Now Read This

In any formal communication, the opening statement sets the direction and context of the conversation. In speeches and articles, the opening line needs to grab the audience members' attention and entice them into the piece. In ads, the headline does that job.

In e-mail, the subject line bears 90 percent of the responsibility of motivating the recipient to open the message. Just like pick-up lines at the local bar, there are original ideas that will get you past "hello," and then there are those stale, corny approaches that cause the other person to move on with eyes rolled back.

E-mail messages face some unique hurdles in grabbing attention amid the in-box clutter. Most marketers would agree that you have to build value with your messaging, but if you don't exercise a good process for selecting and testing subject lines, your value may be lost before you can even say "hello." Assuming you are testing, your timing is right, and you are in "pole position" (not buried 50 e-mails down or filtered to the SPAM folder), your approach can win fans and entice consumers to respond and convert. The biggest challenge then is how to draw the eye, when every other e-mail in the in-box shouts "$$" or "ACT NOW," distracting the consumer's attention.



Too many e-marketers, caught in the day-to-day grind, keep repeating the same marketing techniques; or else they just don't know how to implement what they have learned. So, taking into account you may be doing good segmentation, managing deliverability well, and being upfront and honest with your customers, the next step up on the marketing sophistication scale is to move new customers through a progressive relationship building program, using subject lines that go from sheer attention grabbing to contextual.

I take the white-coat approach to subject lines. I observe, hypothesize, predict, test, and test again. There are three primary types of subject lines in my view and within those types, a few key variables, all of which should be tested against each other. You should continue testing combinations until you find out what works for each type of communication and kind of customer. Some respond to direct approaches and others, like those in a bar who can't stand those cheesy pick-up lines, don't. The three principal types of subject lines are:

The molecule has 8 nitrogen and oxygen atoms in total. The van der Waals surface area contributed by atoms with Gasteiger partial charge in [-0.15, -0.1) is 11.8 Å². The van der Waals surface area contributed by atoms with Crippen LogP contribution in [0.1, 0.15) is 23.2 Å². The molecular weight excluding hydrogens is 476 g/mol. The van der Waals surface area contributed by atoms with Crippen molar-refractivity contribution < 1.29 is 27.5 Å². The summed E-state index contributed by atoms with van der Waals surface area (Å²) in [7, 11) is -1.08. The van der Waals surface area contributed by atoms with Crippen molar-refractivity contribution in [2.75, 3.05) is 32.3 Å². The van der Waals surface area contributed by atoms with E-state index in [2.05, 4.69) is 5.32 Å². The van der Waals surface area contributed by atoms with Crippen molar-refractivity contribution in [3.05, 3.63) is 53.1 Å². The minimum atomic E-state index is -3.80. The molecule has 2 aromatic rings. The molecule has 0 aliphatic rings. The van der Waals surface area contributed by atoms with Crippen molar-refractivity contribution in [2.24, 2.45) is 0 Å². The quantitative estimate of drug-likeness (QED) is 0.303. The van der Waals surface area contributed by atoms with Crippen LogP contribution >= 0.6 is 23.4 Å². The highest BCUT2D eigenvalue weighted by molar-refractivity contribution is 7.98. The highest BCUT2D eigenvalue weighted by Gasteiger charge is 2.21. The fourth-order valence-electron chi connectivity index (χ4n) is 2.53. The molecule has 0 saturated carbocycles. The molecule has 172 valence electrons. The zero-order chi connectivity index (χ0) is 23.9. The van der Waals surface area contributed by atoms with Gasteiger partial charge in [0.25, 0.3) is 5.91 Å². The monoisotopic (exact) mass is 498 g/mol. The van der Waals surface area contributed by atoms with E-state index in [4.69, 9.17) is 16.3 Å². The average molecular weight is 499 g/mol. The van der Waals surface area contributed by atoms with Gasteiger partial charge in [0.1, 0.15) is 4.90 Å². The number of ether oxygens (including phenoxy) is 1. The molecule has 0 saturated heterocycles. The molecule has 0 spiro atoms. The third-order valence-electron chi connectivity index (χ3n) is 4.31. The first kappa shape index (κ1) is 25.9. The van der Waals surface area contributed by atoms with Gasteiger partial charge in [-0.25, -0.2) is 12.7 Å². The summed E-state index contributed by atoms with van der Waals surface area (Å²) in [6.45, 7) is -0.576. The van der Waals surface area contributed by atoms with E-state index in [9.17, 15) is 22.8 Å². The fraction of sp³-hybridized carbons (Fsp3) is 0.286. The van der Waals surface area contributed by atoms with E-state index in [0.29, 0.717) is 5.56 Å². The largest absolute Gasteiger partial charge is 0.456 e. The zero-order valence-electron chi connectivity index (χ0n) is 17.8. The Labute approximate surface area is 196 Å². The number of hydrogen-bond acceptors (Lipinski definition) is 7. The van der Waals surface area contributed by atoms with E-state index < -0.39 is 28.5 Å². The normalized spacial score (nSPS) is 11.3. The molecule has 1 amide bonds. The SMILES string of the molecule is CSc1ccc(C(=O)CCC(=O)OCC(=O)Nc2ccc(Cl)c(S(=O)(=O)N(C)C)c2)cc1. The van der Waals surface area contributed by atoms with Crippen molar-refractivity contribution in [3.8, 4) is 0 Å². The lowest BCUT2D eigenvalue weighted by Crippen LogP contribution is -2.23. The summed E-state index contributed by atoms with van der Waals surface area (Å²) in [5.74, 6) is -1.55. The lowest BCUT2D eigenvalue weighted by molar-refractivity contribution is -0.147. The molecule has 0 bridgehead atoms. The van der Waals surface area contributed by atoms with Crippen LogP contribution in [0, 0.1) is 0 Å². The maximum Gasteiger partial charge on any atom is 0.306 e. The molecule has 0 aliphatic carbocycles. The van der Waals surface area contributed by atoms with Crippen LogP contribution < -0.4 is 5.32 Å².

1) Brand-centric subject lines. Readers open these because they recognize and trust your brand. Examples: "The gift of Starbucks coffee" or "Walt Disney on the Pirates of the Caribbean."

2) Value-based subject lines. These lead with the benefit statement, encapsulated in 50 characters or less. Example: "david33167, save with this eBay coupon."

3) Action-oriented subject lines. These vary from the blatant "Act now" messages to subtler combinations of incentives tied to an action or deadline. Example: "Claim Your Complimentary Subscription -- Act Fast!"

Within these categories, some variables that are important to test include personalization, word order, combination phrases, case usage, numbers, and symbols.

Michelle Eichner, founder of Pivotal Veracity says, "Marketers sometimes have to sacrifice great copy to improve delivery rates, so be certain to run your subject lines through SPAM checking software first."

In addition, an emerging e-mail culture requires us to adopt e-mail etiquette in subject lines. For instance, all upper case indicates you are YELLING, so lines like "ACT NOW" may seem unreasonably aggressive to many of the more savvy Internet users.

My methodology is to test each category against the others and reserve the more aggressive testing tactics for non-responders, while being more gentle or "formal" with new customers and existing customers.

The biggest mistake I see in subject line testing today is testing solely on the offer itself (does $50 off pull better than $25 off? Does offering free shipping make a difference? -- and so on). Remember the top hierarchy of an e-mail:

1. The subject line conveys the relevance of the communication

2. The opening statement in the e-mail supports the subject line and provides the main call to action/promotion/key message.

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